Forty year-old, Juan is a two-pack a day smoker, with a sedentary life style and a tire around his tummy that makes the Michelin man look svelte by comparison. Juan can, and frequently does, suck down a six pack of Bud on a Sunday afternoon while watching his beloved Marlins. "Exercise" consists of walking from the couch to the frig to get another cold one. "Camping" is defined as a hotel room where the tiles in the bathroom don't go all the way to the ceiling.
My regular gentle readers will know how committed--"obsessed" is such an ugly word--I am to running. I love my running buddies; I love the fact that my risk of dropping dead of heart disease is reduced as a result of our early morning workouts; I love the fact that every now and again someone says something so precious that the words resonate and are worthy of this very column.
Although the fact is that we get a true gem only every several thousand miles or so.* More on this ratio later.
Asking in advance for your patience and forgiveness--sign here; initial here; and here--and in the spirit of "you had to be there," here are two of my favorite running stories:
1) My buddy Daniel--a professor, but otherwise a pleasant enough guy--was saying hello to pretty much everyone whom we trotted past on the track one early morning. "Pedro, how's the family?" "Nice to see you, Tim." "Vilma, you look strong."
I want to take this opportunity to talk about a player with whom I shared a season in the sun on an intramural softball team a scant three and a half decades ago. I may have forgotten every theorem from my Non-Euclidean Geometry and Convexity course from about the same epoch, but I remember vividly our human vacuum cleaner of a short stop. He was a black hole on the infield, through which no ball could penetrate. He could move to his right, he seemed to hover parallel to the ground absorbing hard hit balls. He could leap half his body length into the air stealing base hits. Watching him from my position in left field was a joy.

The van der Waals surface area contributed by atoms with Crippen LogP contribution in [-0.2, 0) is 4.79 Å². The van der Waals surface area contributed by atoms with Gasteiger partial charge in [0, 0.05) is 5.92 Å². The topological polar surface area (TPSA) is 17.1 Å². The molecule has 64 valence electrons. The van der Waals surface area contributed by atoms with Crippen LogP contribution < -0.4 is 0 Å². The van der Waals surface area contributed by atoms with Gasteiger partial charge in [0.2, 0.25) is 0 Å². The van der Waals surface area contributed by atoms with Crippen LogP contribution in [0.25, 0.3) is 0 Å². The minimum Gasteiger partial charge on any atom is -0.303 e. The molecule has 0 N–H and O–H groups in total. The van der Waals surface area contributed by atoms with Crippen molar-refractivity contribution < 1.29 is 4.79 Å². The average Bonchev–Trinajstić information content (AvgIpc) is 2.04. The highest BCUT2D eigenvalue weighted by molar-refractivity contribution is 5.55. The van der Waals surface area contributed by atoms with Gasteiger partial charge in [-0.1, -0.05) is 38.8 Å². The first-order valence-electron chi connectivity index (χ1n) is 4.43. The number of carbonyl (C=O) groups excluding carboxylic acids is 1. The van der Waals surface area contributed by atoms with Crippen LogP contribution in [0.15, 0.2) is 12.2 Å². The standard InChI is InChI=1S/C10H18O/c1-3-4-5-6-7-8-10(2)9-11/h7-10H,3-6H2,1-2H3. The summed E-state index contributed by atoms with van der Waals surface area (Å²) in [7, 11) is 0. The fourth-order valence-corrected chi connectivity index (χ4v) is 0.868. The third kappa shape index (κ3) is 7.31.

He was so good, so extraordinarily good. He was such a natural athlete...
... that he never even got a tryout for a division three college team.
Never mind a shot at a professional minor league team.
An erudite reader responded to my column last week about bad parenting: "One question: Do people respond to requests for stories? It seems your call to action should be a bit higher up in the post and set apart rather than at the end and as part of another paragraph. Thoughts?"
"Do people respond?" The question got me thinking. "Do people respond?" is a subset of "Why do I write these blogs?" OK, so why do I write these?
I have an unexplainable situation here. I was hoping you could help me try to make some sense out of this. My 28 year-old, recently married, secretary wrote me the following note: "Dear Mr. Altshuler," it reads. "My head hurts and I have been throwing up. I am going to the doctor. What do you think it could be?"
There is no debate over which year was the Greatest Year in the hundred year history of baseball.*
You might think that there would be discussion among barflies, tailgaters, and fans from different cities across the country. You might expect a spirited conversation with reasoned arguments, endless statistics and salty language. You might imagine that the following years might be up for consideration for The Greatest Year in the History of Baseball. What about...